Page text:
The evidence seized by police investigating Thailand’s deadliest bombing includes an apparently damning trove of explosives, fertiliser, and piles of fake passports, but the shabby-looking foreigner they arrested on Saturday remains a mystery.
There has been no word of his nationality, affiliation or whether the evidence seized in a shabby Bangkok apartment block amounts to a smoking gun for the attack on a crowded downtown shrine that killed 20 people two weeks ago.
Reuters interviews with neighbours, investigators and the community in the city suburb of Nong Chok paint a picture of a reclusive and secretive Muslim who seldom ventured beyond the four rooms he occupied in the grimy orange and cream-coloured building.
Police have been tight-lipped – at times cryptic – about the man they indicate is the chief suspect caught on camera leaving a bag at the site of a bombing that shook Bangkok’s bustling commercial heart.
They are checking DNA samples and calls made from his phone, but have not indicated the man has said anything since his arrest.
According to a couple who rent a room on the same floor, the suspect was not alone and shared the accommodation with a man of similar ethnicity, who was last seen on Friday.
“There’s another; he’s much taller,” said the man, who requested anonymity because he feared for his safety.
The couple said they instantly recognised the images on newscasts that went viral on social media of the thin, bearded man with a pale complexion and tightly cropped hair.
They had seen him sometimes kneeling and praying in the corridor. On the rare occasions he was spotted outside, he appeared focused and walked with purpose.
“They’re very quiet neighbours,” said the man. “The taller man buys food for them.”
A person matching the second man’s description had spoken only a few words of English while at a nearby food stall, according to vendors who last saw him on Thursday.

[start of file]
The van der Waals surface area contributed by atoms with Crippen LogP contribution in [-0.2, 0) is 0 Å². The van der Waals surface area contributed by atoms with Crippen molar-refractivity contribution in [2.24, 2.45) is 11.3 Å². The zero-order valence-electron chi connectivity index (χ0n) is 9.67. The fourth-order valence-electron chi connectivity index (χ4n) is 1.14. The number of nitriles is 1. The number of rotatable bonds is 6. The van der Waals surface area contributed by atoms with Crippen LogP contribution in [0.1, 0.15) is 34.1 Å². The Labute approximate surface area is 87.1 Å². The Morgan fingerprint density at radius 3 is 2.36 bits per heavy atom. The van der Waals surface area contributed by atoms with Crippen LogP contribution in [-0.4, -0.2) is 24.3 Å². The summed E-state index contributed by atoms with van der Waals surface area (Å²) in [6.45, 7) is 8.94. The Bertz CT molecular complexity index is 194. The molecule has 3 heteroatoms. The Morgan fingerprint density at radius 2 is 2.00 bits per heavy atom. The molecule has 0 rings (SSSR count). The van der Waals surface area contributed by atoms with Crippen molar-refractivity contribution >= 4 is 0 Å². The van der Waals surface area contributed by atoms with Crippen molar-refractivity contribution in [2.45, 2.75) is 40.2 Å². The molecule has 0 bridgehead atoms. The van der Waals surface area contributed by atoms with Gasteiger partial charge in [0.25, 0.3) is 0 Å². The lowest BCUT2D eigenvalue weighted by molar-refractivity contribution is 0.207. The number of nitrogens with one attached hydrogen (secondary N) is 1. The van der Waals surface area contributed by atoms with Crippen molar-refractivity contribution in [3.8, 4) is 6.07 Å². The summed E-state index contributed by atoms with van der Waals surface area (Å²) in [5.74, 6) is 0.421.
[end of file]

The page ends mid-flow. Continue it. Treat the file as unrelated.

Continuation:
Many Thai Muslims and foreigners live in Nong Chok, an area of cheap rents and short leases, where there are colleges, factories, rice paddies, mosques and streets dotted with halal restaurants.
Residents said the suspect was inconspicuous in a transient community of foreigners and university students in the sprawl of one of Asia’s most cosmopolitan capitals.
“The building often has foreigners renting rooms,” said Khantree Srisombat, 42, who lives in the same block.
“It’s normal here.”
The building owner who gave only his first name, Anant, said the lease contracts were signed using Turkish identification, but not by the arrested man.
When security forces burst into the building to make the arrest, the man declined to speak, even through a Turkish translator, according to a plain-clothes special branch officer who joined the raid.
The officer spoke to Reuters on condition his name be withheld and said two rooms were strewn with bomb-making materials, including urea fertiliser, TNT, C4, sodium carbonate, large plastic and steel containers, a fuse line, flashlights, screwdrivers and tape.
“The suspect never said a word,” the officer added.
Among the passports seized, some had images of the same man, bearing the name Adem Karadag, purportedly Turkish, with birth dates of 1987 and 1985.
Official comments about the man have been opaque, and assessments given often without explanation.
Thai police chief Somyot Pumpanmuang on Saturday insisted the bombing was not terrorism and declared the man’s motive was “taking personal revenge for his comrades”.
On Sunday security forces searched a low-budget building used by many Muslim residents in nearby Min Buri district. Deputy district police chief Susak Parakkamakul declined to say whether any evidence was found.
Across the road, worshippers at the Al Madanee Mosque, the largest in the area, said they had never seen the suspect.
“I pray here five times a day, every day, and I’ve never seen him,” Qasim Ghulam Mohammad said after prayers on Sunday.
“It’s a very bad crime. If he is the bomber, he has to go to jail.”
(Writing by Martin Petty; Editing by Will Waterman)
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